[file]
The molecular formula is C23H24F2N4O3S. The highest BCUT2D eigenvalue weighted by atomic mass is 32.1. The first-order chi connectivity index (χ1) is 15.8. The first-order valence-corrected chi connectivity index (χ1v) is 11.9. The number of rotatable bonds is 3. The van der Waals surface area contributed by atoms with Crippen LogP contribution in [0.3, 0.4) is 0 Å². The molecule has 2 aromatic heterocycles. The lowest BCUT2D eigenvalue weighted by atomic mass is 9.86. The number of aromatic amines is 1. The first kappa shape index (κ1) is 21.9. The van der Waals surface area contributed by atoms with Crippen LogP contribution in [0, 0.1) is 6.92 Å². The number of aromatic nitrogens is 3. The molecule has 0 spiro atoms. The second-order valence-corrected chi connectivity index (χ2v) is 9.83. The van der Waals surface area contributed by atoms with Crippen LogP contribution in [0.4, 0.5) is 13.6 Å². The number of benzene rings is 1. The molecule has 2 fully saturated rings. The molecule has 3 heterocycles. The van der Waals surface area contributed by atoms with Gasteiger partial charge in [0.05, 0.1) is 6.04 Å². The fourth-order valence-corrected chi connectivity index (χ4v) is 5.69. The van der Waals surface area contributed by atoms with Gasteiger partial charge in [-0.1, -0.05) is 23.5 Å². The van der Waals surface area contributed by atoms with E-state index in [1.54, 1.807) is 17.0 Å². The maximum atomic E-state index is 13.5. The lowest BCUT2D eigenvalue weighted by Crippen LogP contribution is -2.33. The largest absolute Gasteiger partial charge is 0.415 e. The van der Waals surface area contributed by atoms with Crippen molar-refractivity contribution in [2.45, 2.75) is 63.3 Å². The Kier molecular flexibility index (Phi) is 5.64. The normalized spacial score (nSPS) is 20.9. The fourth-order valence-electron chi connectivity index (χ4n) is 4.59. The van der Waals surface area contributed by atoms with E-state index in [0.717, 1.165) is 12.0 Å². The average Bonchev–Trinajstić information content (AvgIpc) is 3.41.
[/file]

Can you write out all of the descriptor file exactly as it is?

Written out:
The molecular formula is C23H24F2N4O3S. The highest BCUT2D eigenvalue weighted by atomic mass is 32.1. The first-order chi connectivity index (χ1) is 15.8. The first-order valence-corrected chi connectivity index (χ1v) is 11.9. The number of rotatable bonds is 3. The van der Waals surface area contributed by atoms with Crippen LogP contribution in [0.3, 0.4) is 0 Å². The molecule has 2 aromatic heterocycles. The lowest BCUT2D eigenvalue weighted by atomic mass is 9.86. The number of aromatic amines is 1. The first kappa shape index (κ1) is 21.9. The van der Waals surface area contributed by atoms with Crippen LogP contribution in [0, 0.1) is 6.92 Å². The number of aromatic nitrogens is 3. The molecule has 0 spiro atoms. The second-order valence-corrected chi connectivity index (χ2v) is 9.83. The van der Waals surface area contributed by atoms with Crippen LogP contribution in [0.4, 0.5) is 13.6 Å². The number of benzene rings is 1. The molecule has 2 fully saturated rings. The molecule has 3 heterocycles. The van der Waals surface area contributed by atoms with Gasteiger partial charge in [0.05, 0.1) is 6.04 Å². The fourth-order valence-corrected chi connectivity index (χ4v) is 5.69. The van der Waals surface area contributed by atoms with Gasteiger partial charge in [-0.1, -0.05) is 23.5 Å². The van der Waals surface area contributed by atoms with E-state index in [1.54, 1.807) is 17.0 Å². The maximum atomic E-state index is 13.5. The lowest BCUT2D eigenvalue weighted by Crippen LogP contribution is -2.33. The largest absolute Gasteiger partial charge is 0.415 e. The van der Waals surface area contributed by atoms with Crippen molar-refractivity contribution in [2.45, 2.75) is 63.3 Å². The Kier molecular flexibility index (Phi) is 5.64. The normalized spacial score (nSPS) is 20.9. The fourth-order valence-electron chi connectivity index (χ4n) is 4.59. The van der Waals surface area contributed by atoms with E-state index in [0.717, 1.165) is 12.0 Å². The average Bonchev–Trinajstić information content (AvgIpc) is 3.41.